There is Haile Gerima out of Howard University. He does not realize it, but he has been a big influence. I worked with him years ago on a film called SANKOFA. Early on, that was then called NUNU. It was still in the stage where he was trying to get financing.  I remember him yelling at us that we had to be at the grant office by a certain time or we were not going to get his money for the movie.    I get so many influences from so many filmmakers like Seith Mann, Rod Gailes, OBC and Julie Dash – so many that I get different images and feelings from that I cannot name just three.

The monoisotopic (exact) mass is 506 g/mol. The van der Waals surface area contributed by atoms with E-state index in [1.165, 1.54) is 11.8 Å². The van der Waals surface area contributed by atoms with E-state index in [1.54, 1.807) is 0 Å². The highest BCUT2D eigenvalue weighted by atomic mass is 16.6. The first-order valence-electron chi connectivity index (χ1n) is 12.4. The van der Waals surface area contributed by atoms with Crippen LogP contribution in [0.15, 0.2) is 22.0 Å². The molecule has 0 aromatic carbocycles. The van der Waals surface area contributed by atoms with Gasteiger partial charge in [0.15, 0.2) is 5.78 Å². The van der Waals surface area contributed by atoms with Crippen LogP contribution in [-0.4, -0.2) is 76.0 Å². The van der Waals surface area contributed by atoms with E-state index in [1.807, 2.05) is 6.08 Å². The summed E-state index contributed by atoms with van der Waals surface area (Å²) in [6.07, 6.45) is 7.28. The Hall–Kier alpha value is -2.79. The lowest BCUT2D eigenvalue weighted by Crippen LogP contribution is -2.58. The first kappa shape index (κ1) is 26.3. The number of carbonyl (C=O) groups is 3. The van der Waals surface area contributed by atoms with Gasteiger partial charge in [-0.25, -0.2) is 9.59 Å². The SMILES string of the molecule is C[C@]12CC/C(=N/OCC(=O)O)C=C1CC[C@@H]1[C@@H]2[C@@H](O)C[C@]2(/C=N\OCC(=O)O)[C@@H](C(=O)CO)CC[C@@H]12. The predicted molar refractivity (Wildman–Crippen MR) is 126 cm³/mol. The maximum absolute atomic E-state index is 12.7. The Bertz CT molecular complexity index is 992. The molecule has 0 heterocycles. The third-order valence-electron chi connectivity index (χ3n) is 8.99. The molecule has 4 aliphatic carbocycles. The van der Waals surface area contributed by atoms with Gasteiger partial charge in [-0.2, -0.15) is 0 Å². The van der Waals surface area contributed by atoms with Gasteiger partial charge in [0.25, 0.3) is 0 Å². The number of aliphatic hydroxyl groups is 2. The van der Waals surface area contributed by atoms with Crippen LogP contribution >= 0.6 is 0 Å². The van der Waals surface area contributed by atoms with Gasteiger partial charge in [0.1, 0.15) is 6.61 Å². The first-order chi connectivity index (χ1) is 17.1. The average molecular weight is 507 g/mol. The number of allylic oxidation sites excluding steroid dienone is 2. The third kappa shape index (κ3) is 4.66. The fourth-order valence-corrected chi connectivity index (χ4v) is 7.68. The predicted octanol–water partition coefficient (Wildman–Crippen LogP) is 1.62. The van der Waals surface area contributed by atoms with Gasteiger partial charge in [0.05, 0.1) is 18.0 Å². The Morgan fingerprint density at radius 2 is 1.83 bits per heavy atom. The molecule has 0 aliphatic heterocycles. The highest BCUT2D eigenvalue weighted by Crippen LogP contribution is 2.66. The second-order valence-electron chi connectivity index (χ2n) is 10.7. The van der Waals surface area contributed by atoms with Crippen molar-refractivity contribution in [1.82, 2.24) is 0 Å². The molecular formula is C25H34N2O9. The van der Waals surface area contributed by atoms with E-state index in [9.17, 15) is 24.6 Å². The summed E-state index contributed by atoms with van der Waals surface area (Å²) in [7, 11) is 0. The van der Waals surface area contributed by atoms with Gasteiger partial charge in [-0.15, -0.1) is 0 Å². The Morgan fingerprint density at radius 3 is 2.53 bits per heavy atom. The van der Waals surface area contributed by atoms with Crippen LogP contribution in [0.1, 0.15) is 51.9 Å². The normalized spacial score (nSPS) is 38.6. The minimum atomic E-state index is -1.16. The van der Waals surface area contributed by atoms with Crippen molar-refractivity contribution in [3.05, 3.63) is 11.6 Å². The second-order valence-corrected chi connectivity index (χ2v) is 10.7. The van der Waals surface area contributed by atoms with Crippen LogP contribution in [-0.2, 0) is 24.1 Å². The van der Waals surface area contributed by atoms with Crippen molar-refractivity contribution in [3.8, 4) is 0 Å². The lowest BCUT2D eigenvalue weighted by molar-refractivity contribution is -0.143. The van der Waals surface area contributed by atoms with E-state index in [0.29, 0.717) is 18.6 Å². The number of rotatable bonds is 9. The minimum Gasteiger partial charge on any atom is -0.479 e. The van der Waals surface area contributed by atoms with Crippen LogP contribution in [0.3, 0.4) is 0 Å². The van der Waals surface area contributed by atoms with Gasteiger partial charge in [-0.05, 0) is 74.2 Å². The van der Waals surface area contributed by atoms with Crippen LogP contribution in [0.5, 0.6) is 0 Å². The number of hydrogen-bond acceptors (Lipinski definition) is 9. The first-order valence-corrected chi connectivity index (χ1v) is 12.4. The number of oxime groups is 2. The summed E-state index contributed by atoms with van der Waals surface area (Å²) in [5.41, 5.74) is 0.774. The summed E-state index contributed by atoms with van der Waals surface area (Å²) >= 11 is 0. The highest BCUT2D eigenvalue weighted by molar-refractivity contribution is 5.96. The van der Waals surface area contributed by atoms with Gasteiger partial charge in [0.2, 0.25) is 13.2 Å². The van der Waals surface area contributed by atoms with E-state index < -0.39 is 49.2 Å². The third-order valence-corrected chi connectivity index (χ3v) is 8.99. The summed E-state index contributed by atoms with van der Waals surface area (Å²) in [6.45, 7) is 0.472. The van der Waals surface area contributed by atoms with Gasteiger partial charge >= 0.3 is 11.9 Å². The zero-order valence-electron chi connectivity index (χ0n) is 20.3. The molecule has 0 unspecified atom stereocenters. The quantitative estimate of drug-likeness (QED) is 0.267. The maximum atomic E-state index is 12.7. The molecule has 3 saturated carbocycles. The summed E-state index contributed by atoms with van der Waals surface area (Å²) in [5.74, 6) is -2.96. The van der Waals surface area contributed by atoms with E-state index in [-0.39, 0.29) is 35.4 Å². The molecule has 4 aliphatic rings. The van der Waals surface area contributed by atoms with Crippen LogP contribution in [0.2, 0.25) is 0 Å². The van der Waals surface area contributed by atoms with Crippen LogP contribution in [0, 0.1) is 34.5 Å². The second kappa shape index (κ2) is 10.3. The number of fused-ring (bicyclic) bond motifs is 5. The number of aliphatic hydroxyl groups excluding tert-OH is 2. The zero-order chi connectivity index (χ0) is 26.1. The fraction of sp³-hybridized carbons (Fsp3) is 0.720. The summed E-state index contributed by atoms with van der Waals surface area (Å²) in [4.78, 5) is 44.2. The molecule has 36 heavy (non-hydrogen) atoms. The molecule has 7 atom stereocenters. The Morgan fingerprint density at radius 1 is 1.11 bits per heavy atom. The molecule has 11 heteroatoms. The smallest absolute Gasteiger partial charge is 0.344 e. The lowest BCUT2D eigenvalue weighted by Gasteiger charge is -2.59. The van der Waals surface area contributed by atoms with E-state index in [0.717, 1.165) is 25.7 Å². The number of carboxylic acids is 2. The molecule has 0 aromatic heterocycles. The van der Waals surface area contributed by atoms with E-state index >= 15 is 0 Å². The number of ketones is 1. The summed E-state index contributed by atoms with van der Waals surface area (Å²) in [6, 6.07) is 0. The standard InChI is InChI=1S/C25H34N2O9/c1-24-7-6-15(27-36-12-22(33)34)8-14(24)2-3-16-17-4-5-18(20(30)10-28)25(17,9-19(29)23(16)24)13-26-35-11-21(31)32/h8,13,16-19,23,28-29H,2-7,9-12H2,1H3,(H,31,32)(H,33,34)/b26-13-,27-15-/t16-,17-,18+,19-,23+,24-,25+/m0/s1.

PI: If your filmmaking style were a drink, what kind of drink would it be?  (a) A martini – straight up. (b) A margarita, sweet but an unexpected high will sneak up on you or (c) a fine glass of wine, timeless, and classic.

RKS:  I’d say for this particular film it would be a glass of wine, timeless, and classic.  I guess it has a certain amount of class to it.  We don’t go into certain direction with the characters. They stay true to what they are trying to say.

PI: What is the message this film and the Social Cinema Project? What do you hope to accomplish with it?

RKS:  It’s just to look out for your loved ones when the time comes to put your loved one in a nursing home, don’t consider it putting them away.  You’re putting them in a safer environment. It’s just like moving from a house and into an apartment with nurses and doctors and 24 hour care.  That’s my main message.

The Black Harvest Film Fest takes place August 2-30 in Chicago click here to see a complete schedule.
For more information on Social Cinema Project visit